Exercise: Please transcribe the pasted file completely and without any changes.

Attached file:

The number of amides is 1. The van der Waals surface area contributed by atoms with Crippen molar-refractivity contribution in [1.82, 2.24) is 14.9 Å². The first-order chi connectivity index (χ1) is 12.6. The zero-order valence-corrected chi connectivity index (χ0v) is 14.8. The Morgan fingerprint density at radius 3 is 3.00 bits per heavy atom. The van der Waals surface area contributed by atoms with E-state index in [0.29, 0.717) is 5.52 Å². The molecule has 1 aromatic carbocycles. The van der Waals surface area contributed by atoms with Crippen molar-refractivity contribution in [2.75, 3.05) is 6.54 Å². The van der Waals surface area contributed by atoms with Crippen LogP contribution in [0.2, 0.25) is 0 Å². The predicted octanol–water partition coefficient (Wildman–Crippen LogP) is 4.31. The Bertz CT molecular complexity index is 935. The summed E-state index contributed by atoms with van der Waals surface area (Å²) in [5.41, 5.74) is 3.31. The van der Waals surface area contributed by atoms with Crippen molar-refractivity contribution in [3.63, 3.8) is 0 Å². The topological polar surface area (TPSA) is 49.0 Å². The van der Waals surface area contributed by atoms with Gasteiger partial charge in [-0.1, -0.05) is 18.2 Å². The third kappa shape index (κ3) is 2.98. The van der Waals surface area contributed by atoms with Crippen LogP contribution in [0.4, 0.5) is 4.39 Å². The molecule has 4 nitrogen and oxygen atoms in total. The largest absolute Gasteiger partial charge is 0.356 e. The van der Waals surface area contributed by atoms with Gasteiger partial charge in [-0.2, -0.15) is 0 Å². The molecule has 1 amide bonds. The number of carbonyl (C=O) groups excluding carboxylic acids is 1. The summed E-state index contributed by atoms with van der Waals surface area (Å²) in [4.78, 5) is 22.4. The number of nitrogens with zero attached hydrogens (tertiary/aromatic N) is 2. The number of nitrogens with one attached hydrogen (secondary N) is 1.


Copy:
The number of amides is 1. The van der Waals surface area contributed by atoms with Crippen molar-refractivity contribution in [1.82, 2.24) is 14.9 Å². The first-order chi connectivity index (χ1) is 12.6. The zero-order valence-corrected chi connectivity index (χ0v) is 14.8. The Morgan fingerprint density at radius 3 is 3.00 bits per heavy atom. The van der Waals surface area contributed by atoms with E-state index in [0.29, 0.717) is 5.52 Å². The molecule has 1 aromatic carbocycles. The van der Waals surface area contributed by atoms with Crippen molar-refractivity contribution in [2.75, 3.05) is 6.54 Å². The van der Waals surface area contributed by atoms with Crippen LogP contribution in [0.2, 0.25) is 0 Å². The predicted octanol–water partition coefficient (Wildman–Crippen LogP) is 4.31. The Bertz CT molecular complexity index is 935. The summed E-state index contributed by atoms with van der Waals surface area (Å²) in [5.41, 5.74) is 3.31. The van der Waals surface area contributed by atoms with Crippen molar-refractivity contribution in [3.63, 3.8) is 0 Å². The topological polar surface area (TPSA) is 49.0 Å². The van der Waals surface area contributed by atoms with Gasteiger partial charge in [-0.1, -0.05) is 18.2 Å². The third kappa shape index (κ3) is 2.98. The van der Waals surface area contributed by atoms with Crippen LogP contribution in [0.4, 0.5) is 4.39 Å². The molecule has 4 nitrogen and oxygen atoms in total. The largest absolute Gasteiger partial charge is 0.356 e. The van der Waals surface area contributed by atoms with Gasteiger partial charge in [-0.2, -0.15) is 0 Å². The molecule has 1 amide bonds. The number of carbonyl (C=O) groups excluding carboxylic acids is 1. The summed E-state index contributed by atoms with van der Waals surface area (Å²) in [4.78, 5) is 22.4. The number of nitrogens with zero attached hydrogens (tertiary/aromatic N) is 2. The number of nitrogens with one attached hydrogen (secondary N) is 1.